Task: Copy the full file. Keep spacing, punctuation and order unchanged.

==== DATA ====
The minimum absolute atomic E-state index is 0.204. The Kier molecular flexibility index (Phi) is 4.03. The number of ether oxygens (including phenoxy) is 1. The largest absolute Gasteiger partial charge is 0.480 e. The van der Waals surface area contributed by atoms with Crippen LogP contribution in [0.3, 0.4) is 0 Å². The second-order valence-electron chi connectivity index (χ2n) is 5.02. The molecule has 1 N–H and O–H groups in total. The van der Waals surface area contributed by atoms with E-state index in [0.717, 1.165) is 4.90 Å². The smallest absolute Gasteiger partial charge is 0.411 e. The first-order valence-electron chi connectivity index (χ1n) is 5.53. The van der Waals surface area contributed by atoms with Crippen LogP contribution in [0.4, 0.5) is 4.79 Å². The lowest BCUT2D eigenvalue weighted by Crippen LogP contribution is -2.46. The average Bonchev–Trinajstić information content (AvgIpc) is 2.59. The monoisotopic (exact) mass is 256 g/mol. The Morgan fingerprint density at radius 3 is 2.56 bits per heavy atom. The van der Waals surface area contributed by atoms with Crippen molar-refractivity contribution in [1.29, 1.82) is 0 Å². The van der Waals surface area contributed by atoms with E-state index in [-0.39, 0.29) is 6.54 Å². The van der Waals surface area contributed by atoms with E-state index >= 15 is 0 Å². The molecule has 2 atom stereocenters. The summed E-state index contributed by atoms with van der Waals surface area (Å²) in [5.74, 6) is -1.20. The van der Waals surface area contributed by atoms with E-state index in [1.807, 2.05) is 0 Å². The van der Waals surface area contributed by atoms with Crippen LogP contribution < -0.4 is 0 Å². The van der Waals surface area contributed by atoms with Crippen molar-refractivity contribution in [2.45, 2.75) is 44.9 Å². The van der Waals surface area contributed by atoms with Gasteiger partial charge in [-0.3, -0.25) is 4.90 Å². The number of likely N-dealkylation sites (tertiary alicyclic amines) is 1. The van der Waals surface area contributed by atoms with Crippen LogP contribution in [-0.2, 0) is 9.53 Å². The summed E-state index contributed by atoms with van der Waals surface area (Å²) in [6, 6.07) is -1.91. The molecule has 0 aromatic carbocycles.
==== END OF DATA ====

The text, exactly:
The minimum absolute atomic E-state index is 0.204. The Kier molecular flexibility index (Phi) is 4.03. The number of ether oxygens (including phenoxy) is 1. The largest absolute Gasteiger partial charge is 0.480 e. The van der Waals surface area contributed by atoms with Crippen LogP contribution in [0.3, 0.4) is 0 Å². The second-order valence-electron chi connectivity index (χ2n) is 5.02. The molecule has 1 N–H and O–H groups in total. The van der Waals surface area contributed by atoms with E-state index in [0.717, 1.165) is 4.90 Å². The smallest absolute Gasteiger partial charge is 0.411 e. The first-order valence-electron chi connectivity index (χ1n) is 5.53. The van der Waals surface area contributed by atoms with Crippen LogP contribution in [0.4, 0.5) is 4.79 Å². The lowest BCUT2D eigenvalue weighted by Crippen LogP contribution is -2.46. The average Bonchev–Trinajstić information content (AvgIpc) is 2.59. The monoisotopic (exact) mass is 256 g/mol. The Morgan fingerprint density at radius 3 is 2.56 bits per heavy atom. The van der Waals surface area contributed by atoms with Crippen molar-refractivity contribution in [1.29, 1.82) is 0 Å². The van der Waals surface area contributed by atoms with E-state index in [-0.39, 0.29) is 6.54 Å². The van der Waals surface area contributed by atoms with E-state index >= 15 is 0 Å². The molecule has 2 atom stereocenters. The summed E-state index contributed by atoms with van der Waals surface area (Å²) in [5.74, 6) is -1.20. The van der Waals surface area contributed by atoms with E-state index in [1.807, 2.05) is 0 Å². The van der Waals surface area contributed by atoms with Crippen LogP contribution < -0.4 is 0 Å². The van der Waals surface area contributed by atoms with Crippen molar-refractivity contribution in [2.45, 2.75) is 44.9 Å². The van der Waals surface area contributed by atoms with Gasteiger partial charge in [-0.3, -0.25) is 4.90 Å². The number of likely N-dealkylation sites (tertiary alicyclic amines) is 1. The van der Waals surface area contributed by atoms with Crippen LogP contribution in [-0.2, 0) is 9.53 Å². The summed E-state index contributed by atoms with van der Waals surface area (Å²) in [6, 6.07) is -1.91. The molecule has 0 aromatic carbocycles.